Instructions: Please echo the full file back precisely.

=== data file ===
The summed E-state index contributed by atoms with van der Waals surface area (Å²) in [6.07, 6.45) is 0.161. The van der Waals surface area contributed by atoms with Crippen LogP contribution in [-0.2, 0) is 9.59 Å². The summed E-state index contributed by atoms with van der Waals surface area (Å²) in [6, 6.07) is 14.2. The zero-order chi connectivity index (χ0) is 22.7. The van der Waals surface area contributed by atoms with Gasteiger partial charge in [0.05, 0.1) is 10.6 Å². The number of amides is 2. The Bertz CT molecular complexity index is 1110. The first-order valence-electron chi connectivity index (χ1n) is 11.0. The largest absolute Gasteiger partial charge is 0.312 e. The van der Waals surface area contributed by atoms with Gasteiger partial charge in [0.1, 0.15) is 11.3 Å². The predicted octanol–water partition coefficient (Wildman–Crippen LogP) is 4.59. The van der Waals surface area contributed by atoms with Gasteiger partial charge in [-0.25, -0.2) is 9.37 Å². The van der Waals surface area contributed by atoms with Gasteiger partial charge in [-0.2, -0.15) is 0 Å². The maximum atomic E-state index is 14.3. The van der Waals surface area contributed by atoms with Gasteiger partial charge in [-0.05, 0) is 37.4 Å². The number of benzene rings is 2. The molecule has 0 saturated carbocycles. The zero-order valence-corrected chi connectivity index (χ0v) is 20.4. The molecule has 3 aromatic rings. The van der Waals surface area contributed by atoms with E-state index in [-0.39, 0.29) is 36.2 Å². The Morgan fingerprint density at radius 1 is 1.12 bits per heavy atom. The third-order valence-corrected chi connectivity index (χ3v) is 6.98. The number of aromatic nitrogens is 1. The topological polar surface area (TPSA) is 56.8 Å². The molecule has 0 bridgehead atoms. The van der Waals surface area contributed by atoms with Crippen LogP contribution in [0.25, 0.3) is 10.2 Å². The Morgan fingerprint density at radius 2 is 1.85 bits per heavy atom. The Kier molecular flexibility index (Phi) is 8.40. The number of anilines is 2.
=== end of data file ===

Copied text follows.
The summed E-state index contributed by atoms with van der Waals surface area (Å²) in [6.07, 6.45) is 0.161. The van der Waals surface area contributed by atoms with Crippen LogP contribution in [-0.2, 0) is 9.59 Å². The summed E-state index contributed by atoms with van der Waals surface area (Å²) in [6, 6.07) is 14.2. The zero-order chi connectivity index (χ0) is 22.7. The van der Waals surface area contributed by atoms with Gasteiger partial charge in [0.05, 0.1) is 10.6 Å². The number of amides is 2. The Bertz CT molecular complexity index is 1110. The first-order valence-electron chi connectivity index (χ1n) is 11.0. The largest absolute Gasteiger partial charge is 0.312 e. The van der Waals surface area contributed by atoms with Gasteiger partial charge in [0.1, 0.15) is 11.3 Å². The predicted octanol–water partition coefficient (Wildman–Crippen LogP) is 4.59. The van der Waals surface area contributed by atoms with Gasteiger partial charge in [-0.25, -0.2) is 9.37 Å². The van der Waals surface area contributed by atoms with Gasteiger partial charge in [-0.2, -0.15) is 0 Å². The maximum atomic E-state index is 14.3. The van der Waals surface area contributed by atoms with Gasteiger partial charge in [-0.05, 0) is 37.4 Å². The number of benzene rings is 2. The molecule has 0 saturated carbocycles. The zero-order valence-corrected chi connectivity index (χ0v) is 20.4. The molecule has 3 aromatic rings. The van der Waals surface area contributed by atoms with E-state index in [-0.39, 0.29) is 36.2 Å². The Morgan fingerprint density at radius 1 is 1.12 bits per heavy atom. The third-order valence-corrected chi connectivity index (χ3v) is 6.98. The number of aromatic nitrogens is 1. The topological polar surface area (TPSA) is 56.8 Å². The molecule has 0 bridgehead atoms. The van der Waals surface area contributed by atoms with Crippen LogP contribution in [0.25, 0.3) is 10.2 Å². The Morgan fingerprint density at radius 2 is 1.85 bits per heavy atom. The Kier molecular flexibility index (Phi) is 8.40. The number of anilines is 2.